Accepting that risk is the oxygen of any development and correcting the current regulatory bias against risk-taking, could only help development, whenever, wherever and in whatever form it occurs.

The World Bank, as the world´s premier development bank has as its prime responsibility to help the world at large to achieve a better understanding of what risk really signifies so that it is able to enter into a more rational relationship with risk.

Thursday, October 1, 2009

Free us from imprudent risk-aversion

There is no reason to believe the world would be better if financial regulators provided extra incentives to those who, perceived as having a lower default risk, are already favoured by lower interest rates, or punish further those who, perceived as more risky, are already punished by higher interest rates. In fact, the opposite is probably true.

According to the bank regulations of the Basel Committee, the global standard-setters for much of the world, if a bank lends to an unrated corporation then it must hold 8 per cent in equity, but when lending to an AAA rated client only 1.6 per cent will suffice. Given the high cost of bank equity, the difference between 8 and 1.6 per cent, a 400 per cent increase, entails substantial costs that increase the premiums on risk and confuse the market’s risk allocation mechanisms. The capital requirements for lending to governments, however, and I hope you are seated, is quite often zero per cent.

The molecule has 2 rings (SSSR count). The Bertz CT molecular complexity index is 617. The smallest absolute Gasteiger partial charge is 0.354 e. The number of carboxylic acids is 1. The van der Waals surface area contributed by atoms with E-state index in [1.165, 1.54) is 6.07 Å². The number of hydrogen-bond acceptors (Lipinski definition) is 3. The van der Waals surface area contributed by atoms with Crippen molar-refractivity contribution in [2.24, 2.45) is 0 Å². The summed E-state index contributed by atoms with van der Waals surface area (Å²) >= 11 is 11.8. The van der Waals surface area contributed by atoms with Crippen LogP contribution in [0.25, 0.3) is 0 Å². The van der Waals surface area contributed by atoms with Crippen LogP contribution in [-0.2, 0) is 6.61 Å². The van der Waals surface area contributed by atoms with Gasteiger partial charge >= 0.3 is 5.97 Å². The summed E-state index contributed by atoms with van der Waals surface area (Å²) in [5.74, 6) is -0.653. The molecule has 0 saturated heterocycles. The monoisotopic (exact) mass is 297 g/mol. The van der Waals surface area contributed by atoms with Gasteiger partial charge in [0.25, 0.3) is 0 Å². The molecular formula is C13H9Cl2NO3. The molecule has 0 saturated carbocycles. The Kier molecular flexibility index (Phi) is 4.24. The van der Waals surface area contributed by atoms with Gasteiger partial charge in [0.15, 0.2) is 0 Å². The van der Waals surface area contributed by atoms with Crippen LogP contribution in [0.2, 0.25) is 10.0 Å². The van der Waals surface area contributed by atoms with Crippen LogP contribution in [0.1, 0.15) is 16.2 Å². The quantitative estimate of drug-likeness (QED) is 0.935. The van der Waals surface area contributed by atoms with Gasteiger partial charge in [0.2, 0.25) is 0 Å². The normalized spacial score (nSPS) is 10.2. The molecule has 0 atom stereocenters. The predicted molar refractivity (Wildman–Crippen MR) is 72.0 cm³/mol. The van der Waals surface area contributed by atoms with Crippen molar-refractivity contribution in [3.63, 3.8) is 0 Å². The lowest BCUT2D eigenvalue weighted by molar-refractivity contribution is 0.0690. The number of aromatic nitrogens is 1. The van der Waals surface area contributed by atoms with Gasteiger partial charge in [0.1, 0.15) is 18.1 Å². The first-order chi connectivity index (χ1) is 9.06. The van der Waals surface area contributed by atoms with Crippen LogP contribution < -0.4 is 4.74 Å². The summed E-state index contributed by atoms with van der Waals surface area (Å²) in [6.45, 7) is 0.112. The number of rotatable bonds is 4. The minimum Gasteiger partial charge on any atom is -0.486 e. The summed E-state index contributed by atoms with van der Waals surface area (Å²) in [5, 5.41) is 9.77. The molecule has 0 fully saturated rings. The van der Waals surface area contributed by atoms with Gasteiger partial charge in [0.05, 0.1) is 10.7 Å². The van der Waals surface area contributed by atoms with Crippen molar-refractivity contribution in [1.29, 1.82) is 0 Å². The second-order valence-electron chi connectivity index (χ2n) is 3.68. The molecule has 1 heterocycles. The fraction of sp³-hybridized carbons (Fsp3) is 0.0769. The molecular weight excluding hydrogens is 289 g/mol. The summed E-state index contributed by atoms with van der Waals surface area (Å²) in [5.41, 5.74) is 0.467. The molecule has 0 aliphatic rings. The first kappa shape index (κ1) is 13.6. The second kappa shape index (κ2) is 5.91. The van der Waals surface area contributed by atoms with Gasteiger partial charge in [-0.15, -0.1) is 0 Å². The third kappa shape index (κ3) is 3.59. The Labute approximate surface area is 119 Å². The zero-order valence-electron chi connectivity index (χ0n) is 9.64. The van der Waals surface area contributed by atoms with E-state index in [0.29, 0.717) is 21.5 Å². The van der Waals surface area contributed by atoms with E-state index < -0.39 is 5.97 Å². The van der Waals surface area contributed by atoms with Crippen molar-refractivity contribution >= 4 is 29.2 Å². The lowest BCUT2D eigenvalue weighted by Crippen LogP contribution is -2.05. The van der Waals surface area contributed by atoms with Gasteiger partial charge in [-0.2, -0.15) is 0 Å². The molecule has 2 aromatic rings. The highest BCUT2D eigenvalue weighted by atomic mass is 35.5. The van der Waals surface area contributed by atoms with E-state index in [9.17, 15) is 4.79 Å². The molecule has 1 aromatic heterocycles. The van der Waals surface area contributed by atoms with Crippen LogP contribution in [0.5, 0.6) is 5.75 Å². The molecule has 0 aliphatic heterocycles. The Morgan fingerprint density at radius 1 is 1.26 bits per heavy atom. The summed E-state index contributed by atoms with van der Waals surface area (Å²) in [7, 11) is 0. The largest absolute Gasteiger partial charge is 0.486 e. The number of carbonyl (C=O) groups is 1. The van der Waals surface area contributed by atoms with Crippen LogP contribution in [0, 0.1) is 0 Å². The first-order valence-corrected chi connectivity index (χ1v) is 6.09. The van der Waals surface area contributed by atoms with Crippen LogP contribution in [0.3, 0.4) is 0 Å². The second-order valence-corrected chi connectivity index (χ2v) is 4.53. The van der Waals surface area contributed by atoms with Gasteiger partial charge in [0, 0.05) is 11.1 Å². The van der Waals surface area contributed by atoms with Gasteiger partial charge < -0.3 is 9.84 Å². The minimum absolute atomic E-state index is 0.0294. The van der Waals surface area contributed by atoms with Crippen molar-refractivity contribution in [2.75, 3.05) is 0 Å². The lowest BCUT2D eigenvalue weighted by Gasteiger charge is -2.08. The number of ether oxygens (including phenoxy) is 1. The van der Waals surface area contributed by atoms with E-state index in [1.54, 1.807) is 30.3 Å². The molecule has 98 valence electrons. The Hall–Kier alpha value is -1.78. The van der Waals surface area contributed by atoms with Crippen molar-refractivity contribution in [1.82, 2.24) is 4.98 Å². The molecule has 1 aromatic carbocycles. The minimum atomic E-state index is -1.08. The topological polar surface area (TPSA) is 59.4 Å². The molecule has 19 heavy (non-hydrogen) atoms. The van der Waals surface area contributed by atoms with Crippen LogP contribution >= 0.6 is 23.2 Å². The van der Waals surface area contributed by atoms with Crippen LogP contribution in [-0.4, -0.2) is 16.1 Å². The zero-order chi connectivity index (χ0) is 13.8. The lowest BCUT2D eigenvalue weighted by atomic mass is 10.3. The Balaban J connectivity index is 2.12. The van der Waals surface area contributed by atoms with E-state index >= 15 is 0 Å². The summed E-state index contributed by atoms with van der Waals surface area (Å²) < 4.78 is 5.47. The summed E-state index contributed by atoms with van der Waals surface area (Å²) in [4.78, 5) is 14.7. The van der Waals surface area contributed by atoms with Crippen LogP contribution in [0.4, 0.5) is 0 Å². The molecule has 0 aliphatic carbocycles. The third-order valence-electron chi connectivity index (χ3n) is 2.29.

The debate over the current financial crisis ignores what really hit us. We still hear the most influential experts, Nobel Prize winners included, repeat the mantra of “excessive risk-taking”. How can they be blind? This crisis did not arise as a result of financing “risky projects”, but from financing the safest of assets, houses and mortgages, in the supposedly safest of countries, the US, and using instruments rated AAA, which are supposed to carry no risk.

This crisis resulted from some misguided and imprudent risk-aversion policies put in place by regulators employing capital requirements for banks based on risk and the empowerment of the credit rating agencies, which, with their rating signals, caused herds of capital to stampede over a subprime precipice.